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Telemedicine Shows Promise for Evaluation of Comatose ICU Patients

January 30th, 2017

PHOENIX, AZ — Comatose patients must be regularly assessed in ICUs so clinical status changes can be quickly recognized and appropriate interventions undertaken.

A new study published in the journal Telemedicine and e-Health raises the question of whether physicians need to be physically present to conduct the evaluations.

Instead, suggests the study conducted at the Mayo Clinic’s Arizona facility, robotic telemedicine can be used successfully to complete the assessment.

"To assess a patient in an intensive care unit who has an altered level of consciousness or coma, doctors must track the patient's progress through bedside clinical examinations," explained senior author Bart Demaerschalk, MD. "This assessment is commonly completed through the use of either the Glasgow Coma Scale or the Full Outline of UnResponsiveness Score scale. These scales are scoring systems that allow providers to measure a patient's level of consciousness."

Over a 15-month period, 16 physicians performed assessments on 100 patients. Two providers were randomly assigned to each patient, who had a mean age of 70.8 — one provider conducting the assessment at the patient's bedside, and the other provider conducting the assessment using a real-time audio and visual robotic telemedicine system.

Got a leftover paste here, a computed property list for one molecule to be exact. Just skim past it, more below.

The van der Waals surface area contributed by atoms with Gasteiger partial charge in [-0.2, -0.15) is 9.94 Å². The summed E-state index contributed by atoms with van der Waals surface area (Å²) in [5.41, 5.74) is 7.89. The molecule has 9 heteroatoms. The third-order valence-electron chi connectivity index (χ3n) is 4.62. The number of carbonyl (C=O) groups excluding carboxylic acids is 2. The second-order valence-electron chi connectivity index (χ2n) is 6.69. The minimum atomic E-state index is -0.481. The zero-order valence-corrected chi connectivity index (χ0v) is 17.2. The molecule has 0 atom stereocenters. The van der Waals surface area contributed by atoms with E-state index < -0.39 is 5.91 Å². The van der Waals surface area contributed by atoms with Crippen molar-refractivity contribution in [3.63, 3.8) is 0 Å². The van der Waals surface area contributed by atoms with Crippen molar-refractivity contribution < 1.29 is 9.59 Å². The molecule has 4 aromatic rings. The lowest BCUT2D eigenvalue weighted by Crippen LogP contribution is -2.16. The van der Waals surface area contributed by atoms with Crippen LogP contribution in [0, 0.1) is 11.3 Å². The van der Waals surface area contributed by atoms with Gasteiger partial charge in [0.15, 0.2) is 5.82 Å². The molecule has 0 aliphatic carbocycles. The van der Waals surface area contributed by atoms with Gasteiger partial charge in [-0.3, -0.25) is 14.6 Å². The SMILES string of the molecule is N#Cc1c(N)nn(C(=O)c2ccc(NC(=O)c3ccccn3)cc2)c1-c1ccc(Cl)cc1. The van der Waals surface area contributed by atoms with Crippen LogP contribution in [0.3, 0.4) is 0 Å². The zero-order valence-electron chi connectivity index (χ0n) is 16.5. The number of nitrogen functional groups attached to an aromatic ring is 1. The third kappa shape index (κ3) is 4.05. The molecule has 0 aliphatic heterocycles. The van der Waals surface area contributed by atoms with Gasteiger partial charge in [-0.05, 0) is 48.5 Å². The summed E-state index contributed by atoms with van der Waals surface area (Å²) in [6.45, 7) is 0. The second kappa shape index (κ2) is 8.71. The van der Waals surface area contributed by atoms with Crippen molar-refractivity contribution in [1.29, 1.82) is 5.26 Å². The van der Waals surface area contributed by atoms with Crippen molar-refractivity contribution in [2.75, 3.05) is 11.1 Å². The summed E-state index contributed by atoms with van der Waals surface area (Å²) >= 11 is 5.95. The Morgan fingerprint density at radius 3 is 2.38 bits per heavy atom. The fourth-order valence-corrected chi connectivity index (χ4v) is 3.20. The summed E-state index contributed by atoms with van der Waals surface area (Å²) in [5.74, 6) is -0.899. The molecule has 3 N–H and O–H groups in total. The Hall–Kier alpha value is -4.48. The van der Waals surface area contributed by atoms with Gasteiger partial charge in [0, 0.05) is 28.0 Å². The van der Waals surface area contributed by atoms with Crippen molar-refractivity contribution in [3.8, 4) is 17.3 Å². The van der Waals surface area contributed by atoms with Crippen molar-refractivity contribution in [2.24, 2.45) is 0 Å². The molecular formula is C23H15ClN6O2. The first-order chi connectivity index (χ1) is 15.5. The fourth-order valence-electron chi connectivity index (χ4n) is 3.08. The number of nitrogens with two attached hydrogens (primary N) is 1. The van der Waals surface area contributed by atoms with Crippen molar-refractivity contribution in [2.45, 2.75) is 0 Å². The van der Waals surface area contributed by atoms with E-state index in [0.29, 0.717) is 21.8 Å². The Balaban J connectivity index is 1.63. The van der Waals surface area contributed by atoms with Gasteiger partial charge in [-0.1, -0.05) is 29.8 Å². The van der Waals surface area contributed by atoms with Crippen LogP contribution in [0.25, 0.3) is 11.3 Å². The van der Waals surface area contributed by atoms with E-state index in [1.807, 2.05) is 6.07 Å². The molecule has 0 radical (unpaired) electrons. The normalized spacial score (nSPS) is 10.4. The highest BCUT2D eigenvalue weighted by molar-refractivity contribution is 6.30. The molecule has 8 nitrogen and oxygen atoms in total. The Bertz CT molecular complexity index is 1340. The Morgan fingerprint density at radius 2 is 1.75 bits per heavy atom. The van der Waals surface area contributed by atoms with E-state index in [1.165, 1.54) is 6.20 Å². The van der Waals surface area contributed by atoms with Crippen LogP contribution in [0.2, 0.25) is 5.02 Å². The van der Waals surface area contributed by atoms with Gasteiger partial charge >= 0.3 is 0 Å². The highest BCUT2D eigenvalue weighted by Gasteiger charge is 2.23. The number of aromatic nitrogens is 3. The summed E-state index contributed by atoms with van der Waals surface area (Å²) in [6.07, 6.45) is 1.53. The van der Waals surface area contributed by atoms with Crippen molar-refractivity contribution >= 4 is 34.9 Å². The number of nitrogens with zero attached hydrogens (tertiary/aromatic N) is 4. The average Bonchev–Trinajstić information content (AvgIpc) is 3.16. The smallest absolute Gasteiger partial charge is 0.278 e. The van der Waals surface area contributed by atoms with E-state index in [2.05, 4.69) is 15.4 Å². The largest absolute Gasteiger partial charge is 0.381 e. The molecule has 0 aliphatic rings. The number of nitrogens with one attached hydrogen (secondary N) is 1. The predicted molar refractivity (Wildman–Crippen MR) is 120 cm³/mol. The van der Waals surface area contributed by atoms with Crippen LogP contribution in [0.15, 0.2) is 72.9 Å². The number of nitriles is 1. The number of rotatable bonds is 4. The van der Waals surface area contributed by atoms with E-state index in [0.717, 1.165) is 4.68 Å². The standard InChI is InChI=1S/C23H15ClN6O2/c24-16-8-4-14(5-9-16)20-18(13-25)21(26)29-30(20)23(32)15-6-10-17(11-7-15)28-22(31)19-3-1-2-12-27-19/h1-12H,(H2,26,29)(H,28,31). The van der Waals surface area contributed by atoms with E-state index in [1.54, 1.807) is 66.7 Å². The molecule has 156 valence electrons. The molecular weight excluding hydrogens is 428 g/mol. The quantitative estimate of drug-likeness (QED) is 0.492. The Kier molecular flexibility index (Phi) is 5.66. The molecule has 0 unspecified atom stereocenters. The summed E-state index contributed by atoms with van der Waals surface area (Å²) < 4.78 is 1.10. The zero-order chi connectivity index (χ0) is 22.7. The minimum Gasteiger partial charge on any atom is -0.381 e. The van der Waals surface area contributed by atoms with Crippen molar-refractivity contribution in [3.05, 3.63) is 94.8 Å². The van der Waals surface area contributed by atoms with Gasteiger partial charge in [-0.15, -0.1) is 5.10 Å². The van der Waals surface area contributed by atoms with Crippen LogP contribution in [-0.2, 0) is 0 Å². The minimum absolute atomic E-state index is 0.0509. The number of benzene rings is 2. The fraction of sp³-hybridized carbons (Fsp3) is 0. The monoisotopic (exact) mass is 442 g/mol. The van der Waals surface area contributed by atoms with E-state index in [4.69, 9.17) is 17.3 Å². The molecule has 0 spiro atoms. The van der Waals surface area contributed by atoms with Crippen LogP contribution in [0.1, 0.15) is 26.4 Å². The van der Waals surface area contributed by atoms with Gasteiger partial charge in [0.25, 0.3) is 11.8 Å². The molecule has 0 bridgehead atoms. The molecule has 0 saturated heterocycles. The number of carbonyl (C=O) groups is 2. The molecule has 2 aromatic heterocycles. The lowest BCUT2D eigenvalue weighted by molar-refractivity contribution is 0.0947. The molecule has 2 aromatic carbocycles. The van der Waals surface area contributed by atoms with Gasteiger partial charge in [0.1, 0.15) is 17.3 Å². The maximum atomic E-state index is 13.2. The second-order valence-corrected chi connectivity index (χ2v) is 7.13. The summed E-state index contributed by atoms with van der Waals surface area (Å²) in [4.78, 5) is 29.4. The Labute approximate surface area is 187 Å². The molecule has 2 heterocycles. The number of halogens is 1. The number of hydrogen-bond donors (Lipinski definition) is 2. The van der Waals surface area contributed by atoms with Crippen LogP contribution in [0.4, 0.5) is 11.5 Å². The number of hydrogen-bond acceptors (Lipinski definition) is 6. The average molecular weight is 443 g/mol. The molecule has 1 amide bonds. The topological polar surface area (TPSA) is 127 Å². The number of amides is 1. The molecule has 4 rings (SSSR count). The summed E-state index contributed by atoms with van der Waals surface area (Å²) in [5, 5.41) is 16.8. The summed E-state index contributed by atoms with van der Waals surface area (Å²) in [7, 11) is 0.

At the end of the five-minute evaluation, each physician independently scored the patients using both the Glasgow Coma Scale (GCS) and the Full Outline of UnResponsiveness (FOUR) Score scale.

Results indicate that mean GCS total score at bedside was 7.5 vs. remotely conducted examination score of 7.23. The mean FOUR total score, meanwhile, was 9.63 at bedside vs. a remote examination score of 9.21.

“Differences between total bedside and remote GCS and FOUR scores were small,” according to study authors. “Telemedicine could be adopted to help evaluate critically ill patients in neurologically underserved areas.”

"This is good news in many ways," suggested first author Amelia Adcock, MD. "We use telemedicine frequently when evaluating acute stroke patients. This study suggests yet another way telemedicine can enhance patient care. There is a shortage of intensive care unit providers and facilities with round-the-clock patient coverage. Telemedicine can provide a way to ameliorate this shortage and improve early evaluation of critically ill patients."

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